3-STAR DINING REVIEWS: Nico Osteria

Dream team delivers at Nico Osteria

Formidable duo powers Kahan's new seafood spot

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Few phrases quicken my pulse as reliably as "a new Paul Kahan restaurant." I've been counting the days since I heard that One Off Hospitality (Donnie Madia, Terry Alexander and Kahan, among others) was developing a rustic, seafood-focused Italian restaurant in the heart of the Gold Coast. And everything about Nico Osteria, which opened in early December, has justified that eager anticipation.

I love everything about this place. The simple, L-shaped dining room, more intimate than its 110-seat capacity would suggest, has the perfect light level, a muted glow that contrasts with the brilliantly lit open kitchen, a virtual stage on which a small army of chefs in bicycle caps deftly assemble dish after dish. Indeed, the best seats in the house are the counter stools that line the kitchen counter, especially those nearest the expediting station, where chef/patron interaction is at its zenith.

A strong beverage program is a must for a street-level restaurant in this neighborhood, and Nico obliges with a smart, well-edited wine list and a selection of Midwest craft beers (they easily could have gone Italian for Italian's sake, but no). Cocktails are a particular strength, specifically the bracing, Negroni-like Nico cocktail and the citrusy Snowbird, a winter's getaway in a Collins glass.

But the heart of the restaurant's appeal is the culinary team of chef Erling Wu-Bower and pastry chef Amanda Rockman, as formidable a one-two punch as you'll find in the city right now.

Wu-Bower, who awed fans with his work at Avec and Publican Quality Meats, has established himself as a chef to be reckoned with. Remember how to spell (and properly hyphenate) this name; soon it may be as crucial to your Chicago foodie cred as knowing that Achatz rhymes with brackets.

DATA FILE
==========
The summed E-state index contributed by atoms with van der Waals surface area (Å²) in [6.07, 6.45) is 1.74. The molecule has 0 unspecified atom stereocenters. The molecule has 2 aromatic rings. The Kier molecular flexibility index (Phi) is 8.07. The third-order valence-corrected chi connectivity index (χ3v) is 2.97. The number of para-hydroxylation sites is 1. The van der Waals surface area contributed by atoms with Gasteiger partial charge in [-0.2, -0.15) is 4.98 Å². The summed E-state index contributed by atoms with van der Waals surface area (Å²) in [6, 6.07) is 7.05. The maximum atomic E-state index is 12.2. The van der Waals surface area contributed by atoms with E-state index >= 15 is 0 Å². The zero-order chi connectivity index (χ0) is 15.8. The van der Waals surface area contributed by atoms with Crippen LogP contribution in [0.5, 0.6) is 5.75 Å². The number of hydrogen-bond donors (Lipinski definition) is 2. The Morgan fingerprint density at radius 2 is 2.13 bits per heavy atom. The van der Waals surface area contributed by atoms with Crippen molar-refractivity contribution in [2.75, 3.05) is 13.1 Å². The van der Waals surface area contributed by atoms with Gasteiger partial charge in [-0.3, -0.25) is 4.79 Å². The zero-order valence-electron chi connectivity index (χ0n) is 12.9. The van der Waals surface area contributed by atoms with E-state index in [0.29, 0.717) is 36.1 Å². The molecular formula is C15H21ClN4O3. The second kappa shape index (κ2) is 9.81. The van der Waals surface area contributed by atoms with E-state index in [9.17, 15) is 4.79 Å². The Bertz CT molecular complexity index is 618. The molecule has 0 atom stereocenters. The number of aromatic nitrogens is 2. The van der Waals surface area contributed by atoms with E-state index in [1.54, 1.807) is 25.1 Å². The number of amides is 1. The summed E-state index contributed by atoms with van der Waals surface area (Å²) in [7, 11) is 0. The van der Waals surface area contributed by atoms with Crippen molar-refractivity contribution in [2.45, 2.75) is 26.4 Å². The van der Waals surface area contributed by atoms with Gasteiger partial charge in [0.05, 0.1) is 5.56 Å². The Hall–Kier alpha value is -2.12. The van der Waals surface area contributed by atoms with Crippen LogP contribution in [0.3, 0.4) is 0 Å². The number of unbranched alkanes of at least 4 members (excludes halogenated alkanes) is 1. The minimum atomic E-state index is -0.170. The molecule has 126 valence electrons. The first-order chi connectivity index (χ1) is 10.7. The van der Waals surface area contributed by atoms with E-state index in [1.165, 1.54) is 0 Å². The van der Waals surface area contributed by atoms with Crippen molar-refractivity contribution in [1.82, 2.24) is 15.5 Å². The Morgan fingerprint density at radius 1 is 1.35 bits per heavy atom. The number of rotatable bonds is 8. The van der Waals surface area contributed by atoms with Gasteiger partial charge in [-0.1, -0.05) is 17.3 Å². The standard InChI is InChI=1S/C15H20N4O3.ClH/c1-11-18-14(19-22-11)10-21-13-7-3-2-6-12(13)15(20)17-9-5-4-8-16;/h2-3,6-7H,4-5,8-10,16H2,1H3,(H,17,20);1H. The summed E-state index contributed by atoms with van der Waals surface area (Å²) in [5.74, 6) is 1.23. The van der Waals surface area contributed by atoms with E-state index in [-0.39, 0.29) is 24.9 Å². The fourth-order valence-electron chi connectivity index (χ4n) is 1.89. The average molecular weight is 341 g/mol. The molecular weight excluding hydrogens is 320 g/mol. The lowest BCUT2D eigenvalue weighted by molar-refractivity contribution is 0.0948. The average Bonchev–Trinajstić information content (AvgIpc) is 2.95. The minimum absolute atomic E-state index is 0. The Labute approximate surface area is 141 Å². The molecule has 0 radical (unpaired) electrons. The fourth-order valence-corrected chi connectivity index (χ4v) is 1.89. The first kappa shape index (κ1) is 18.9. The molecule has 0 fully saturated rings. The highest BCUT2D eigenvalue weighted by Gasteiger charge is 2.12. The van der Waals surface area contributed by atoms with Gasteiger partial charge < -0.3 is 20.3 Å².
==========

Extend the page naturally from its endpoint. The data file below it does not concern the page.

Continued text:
Seafood is tricky in Chicago. If it's not perch or pike, walleye or whitefish, the main ingredient comes from far away, leaving less room for error in sourcing and handling. Wu-Bower would have you believe that his work here consists of importing flawless product and staying out of its way, but this is misplaced modesty. Granted, the Maine mussels are a triumph of selective harvesting, but the vermouth and almond-butter broth coddling the mussels, and the 800-degree fire the mussels are subjected to, make the dish. The excellent grilled bread doesn't hurt either.

Other antipasti (my favorite section of the Nico menu) include a novel quail al'tonnato — grilled quail in a creamy tuna sauce. The classic tonnato recipe calls for veal, and the tuna-laced sauce is a substantial presence on the plate; here it's more of a modest accent, bolstered with a bit of anchovy and contrasted by a blood-orange vinaigrette. Pancetta-wrapped sweetbreads with royal trumpet mushrooms is a dish I could enjoy every day.

The one antipasti I didn't care for was the sunchoke sformato (think savory flan) with lobster and radicchio, an argument in search of resolution. I liked the creamy sformato and its soufflelike texture, and I liked the vinaigrette-kissed, sturdy chunks of lobster; I just don't think they liked each other.